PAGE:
When I got back to Australia last week, it was a nice surprise to find good quality fresh lotus roots available at the Asian grocer. I am a huge fan of lotus, from root, to leaf, to flower and seeds. It's one of the few plants that can be used from root to tip.
One of my favourite dishes is glutinous rice stuffed in lotus root, a Shanghai classic. It's simple enough, with only a handful of ingredients, but a great test of judgment, skill, and of patience. Before anything, the right root must be chosen. It can't be too long, or too short; there can't be splits or cracks in the body. The length of the root must be complete, with no holes at each end where the rice may fall through. The rice must first be washed carefully, drained and allowed to dry; the root cleaned and the skin scraped off carefully with a sharp knife. A small section of the top is cut off, and rice patiently filled into the holes of the root. Too much rice, the root may burst or it won't cook properly; too little, everything will collapse and spill out of the root once it is cooked and cooled The top is then reattached, fixed in place with toothpicks, and the entire thing is boiled in water for several hours, until everything is completely cooked. Once cooled to room temperature, it is sliced, and served with a sprinkling of osmanthus sugar.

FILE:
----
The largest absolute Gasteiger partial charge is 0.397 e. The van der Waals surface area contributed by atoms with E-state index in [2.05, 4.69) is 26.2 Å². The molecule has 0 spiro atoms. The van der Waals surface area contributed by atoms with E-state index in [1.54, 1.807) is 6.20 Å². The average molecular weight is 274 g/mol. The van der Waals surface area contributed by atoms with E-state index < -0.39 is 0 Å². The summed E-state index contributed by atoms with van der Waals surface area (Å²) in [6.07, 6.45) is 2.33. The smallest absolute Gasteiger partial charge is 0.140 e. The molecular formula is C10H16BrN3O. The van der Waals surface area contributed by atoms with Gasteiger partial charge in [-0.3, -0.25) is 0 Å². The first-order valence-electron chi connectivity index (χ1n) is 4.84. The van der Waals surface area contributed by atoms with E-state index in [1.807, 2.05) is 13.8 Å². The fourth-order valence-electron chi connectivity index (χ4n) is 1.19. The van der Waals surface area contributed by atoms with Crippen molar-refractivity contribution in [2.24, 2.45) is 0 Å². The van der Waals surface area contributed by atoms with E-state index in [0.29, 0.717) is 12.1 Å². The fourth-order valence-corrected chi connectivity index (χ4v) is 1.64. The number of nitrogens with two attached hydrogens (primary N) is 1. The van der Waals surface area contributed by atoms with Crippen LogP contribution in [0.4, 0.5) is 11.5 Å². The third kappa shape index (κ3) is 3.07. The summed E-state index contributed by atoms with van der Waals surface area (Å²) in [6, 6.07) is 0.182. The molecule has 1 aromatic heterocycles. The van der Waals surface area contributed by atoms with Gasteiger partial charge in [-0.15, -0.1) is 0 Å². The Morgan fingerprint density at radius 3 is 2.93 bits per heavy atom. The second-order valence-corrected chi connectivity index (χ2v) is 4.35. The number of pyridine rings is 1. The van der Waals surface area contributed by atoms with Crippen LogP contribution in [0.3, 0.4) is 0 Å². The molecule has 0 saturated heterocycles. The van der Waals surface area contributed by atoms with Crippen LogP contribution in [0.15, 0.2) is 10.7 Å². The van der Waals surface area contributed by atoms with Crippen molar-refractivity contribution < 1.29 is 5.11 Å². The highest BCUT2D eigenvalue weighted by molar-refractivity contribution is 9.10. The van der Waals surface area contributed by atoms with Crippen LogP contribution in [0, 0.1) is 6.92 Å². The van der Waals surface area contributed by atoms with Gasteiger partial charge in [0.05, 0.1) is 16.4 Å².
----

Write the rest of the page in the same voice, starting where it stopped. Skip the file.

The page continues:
The entire process takes several hours, and the end result unknown right up until serving. Needless to say, I have had my fair share of disasters with this dish, particularly as I prefer mine to be more packed with sticky rice goodness than some others, making it more prone to undercooked bits of rice still being present in an otherwise healthy and filling dish.
Despite the simplicity of the ingredients, though, I am yet to discover a place in Australia that serves it, despite the abundance of Chinese (specifically, Shanghainese) restaurants here. Served as a "cold dish" or entree at the start of a classic Shanghai banquet, it is a dish that can be found anywhere, from the most humble of homes to the classiest of restaurants in the Jiangsu area. Then again, the 8 styles of Chinese cuisine is poorly represented here, despite the abundance of restaurants...a somewhat disappointing fact despite the importance of food in Chinese culture. (The 8 styles of Chinese cooking...perhaps that calls for series of posts on each? An idea for another day.)
And yes, I went on a holiday. Expect a few posts about it in the near future.